This is very important for you to understand. If you join us in 2020/21 and you are eligible for an EU tuition fee status, you’ll be charged the same tuition fee as Home (UK) students.

If you make a deferral request and join us in the academic year 2021/22 instead, depending on your individual circumstances you may no longer be eligible for the same tuition fee rate as Home (UK) students. This means you will be charged the International tuition fee rate. The International tuition fee rate is considerably higher than the Home/EU rate. Visit our tuition fees page for the latest rates.

In addition, from 2021/22 Student Finance England will no longer offer new enrolling EU students access to its tuition fee loan, as this is connected to the current Home tuition fee rate. Government guidance on Student Finance currently states that if you’re starting a course on or after 1 August 2021, you must have settled or pre-settled status under the EU Settlement Scheme to get student finance. Please also bear in mind that the UK government has not yet confirmed the new statutory regulations and there may be other additional eligibility requirements to access student finance. When we receive further clarification from the UK government we will update this page with more guidance as soon as it is possible to do so. Please check the government student finance pages regularly for further updates.

The government has also confirmed 2021/2022 fee status and loan access for eligible Irish nationals living in the UK or Ireland. In general, Irish nationals will be required to meet the same criteria as UK nationals. For further information, please refer to the dedicated FAQs section for Irish citizens.

Read our Student fees and funding page for more information.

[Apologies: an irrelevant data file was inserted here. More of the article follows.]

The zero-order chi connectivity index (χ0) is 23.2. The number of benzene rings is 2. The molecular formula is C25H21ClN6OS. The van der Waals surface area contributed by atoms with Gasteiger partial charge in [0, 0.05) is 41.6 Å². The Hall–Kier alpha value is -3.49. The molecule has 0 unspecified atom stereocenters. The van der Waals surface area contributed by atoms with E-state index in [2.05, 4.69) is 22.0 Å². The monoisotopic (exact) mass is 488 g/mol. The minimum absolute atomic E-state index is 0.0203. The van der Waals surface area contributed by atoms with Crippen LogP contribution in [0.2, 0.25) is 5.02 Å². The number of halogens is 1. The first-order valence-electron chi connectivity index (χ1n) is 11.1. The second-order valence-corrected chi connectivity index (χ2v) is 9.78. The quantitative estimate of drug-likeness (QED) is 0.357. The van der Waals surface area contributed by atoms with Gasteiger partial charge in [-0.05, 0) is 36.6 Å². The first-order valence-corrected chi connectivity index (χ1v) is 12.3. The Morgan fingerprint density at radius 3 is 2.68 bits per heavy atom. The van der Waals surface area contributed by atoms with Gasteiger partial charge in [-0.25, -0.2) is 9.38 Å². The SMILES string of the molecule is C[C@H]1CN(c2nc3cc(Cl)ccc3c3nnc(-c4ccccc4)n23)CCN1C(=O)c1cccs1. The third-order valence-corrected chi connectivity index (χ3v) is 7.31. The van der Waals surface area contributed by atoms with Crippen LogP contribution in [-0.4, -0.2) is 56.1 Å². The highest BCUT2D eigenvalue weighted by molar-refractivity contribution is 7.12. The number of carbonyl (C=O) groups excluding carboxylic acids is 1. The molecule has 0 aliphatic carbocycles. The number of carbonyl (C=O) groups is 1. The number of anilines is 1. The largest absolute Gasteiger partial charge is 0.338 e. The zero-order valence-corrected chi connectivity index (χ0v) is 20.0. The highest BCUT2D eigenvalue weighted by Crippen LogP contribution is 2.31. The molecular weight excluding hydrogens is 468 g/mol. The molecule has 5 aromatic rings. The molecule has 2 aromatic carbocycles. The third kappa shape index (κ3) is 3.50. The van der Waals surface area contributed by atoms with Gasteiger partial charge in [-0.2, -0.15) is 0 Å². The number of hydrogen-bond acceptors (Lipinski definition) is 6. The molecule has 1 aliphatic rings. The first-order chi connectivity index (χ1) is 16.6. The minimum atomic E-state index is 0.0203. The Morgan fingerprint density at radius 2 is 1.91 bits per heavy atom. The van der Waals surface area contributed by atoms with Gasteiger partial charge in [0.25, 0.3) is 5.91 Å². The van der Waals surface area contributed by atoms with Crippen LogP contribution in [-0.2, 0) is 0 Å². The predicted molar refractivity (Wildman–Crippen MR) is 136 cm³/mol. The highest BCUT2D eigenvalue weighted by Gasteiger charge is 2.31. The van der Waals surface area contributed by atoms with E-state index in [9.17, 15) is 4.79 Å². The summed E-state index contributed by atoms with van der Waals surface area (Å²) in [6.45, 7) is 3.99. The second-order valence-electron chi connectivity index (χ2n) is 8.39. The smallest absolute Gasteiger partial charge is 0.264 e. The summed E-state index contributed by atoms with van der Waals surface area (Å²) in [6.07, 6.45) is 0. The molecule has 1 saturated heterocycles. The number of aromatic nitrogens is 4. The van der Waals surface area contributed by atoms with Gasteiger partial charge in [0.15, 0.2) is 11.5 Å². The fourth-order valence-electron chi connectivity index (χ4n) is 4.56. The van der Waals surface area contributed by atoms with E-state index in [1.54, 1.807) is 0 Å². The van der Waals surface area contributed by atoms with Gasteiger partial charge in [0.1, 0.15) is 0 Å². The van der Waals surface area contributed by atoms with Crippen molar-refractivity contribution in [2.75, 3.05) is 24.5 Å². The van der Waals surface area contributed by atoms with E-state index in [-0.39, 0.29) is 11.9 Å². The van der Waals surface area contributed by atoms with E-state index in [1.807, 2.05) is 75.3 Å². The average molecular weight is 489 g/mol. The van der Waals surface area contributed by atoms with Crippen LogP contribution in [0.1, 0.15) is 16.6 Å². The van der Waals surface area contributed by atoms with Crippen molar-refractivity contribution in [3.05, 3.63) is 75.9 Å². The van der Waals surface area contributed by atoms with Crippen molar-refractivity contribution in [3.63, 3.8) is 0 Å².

If your course allows deferral, you are able to make a deferral request. The same terms as set out in our Admissions Policy 2020/21[PDF 97.1KB] apply. Before making your decision, it’s really important to us that you understand the potential financial implications relating specifically to EU students from 2021.

Check out the prospective student section of our Brexit FAQs (PDF 220KB).

Short term study at UAL - Language Centre, Short Courses, Study Abroad

Earlier this year, the Government set out plans for the UK's new points-based immigration system, which will come into force on 1 January 2021. We will publish further information regarding the Short Term Visitor Visa for students arriving to study for less than 6 months as soon as it is possible to do so. If you are currently living or arriving in the UK before 31 December you can apply and study in the UK via the EU Settlement Scheme.

Whatever the outcome of current negotiations, UAL is, and intends to remain, a thriving, cosmopolitan community of artists, scholars and students united in our commitment to delivering world class education in art and design. The departure from the EU does not change this; our staff and students from across the world are as warmly welcome as ever. For further information and guidance please see the UK government’s guide for visiting the UK after Brexit.

Check out the short term study section of our Brexit FAQs (PDF 220KB).

Erasmus+

The UK’s continued access to the Erasmus+ scheme is referenced in the withdrawal agreement. This means, it has been confirmed that the UK will continue to participate in Erasmus+ until the completion of all eligible projects.

Check out the Erasmus+ section of our Brexit FAQs (PDF 220KB).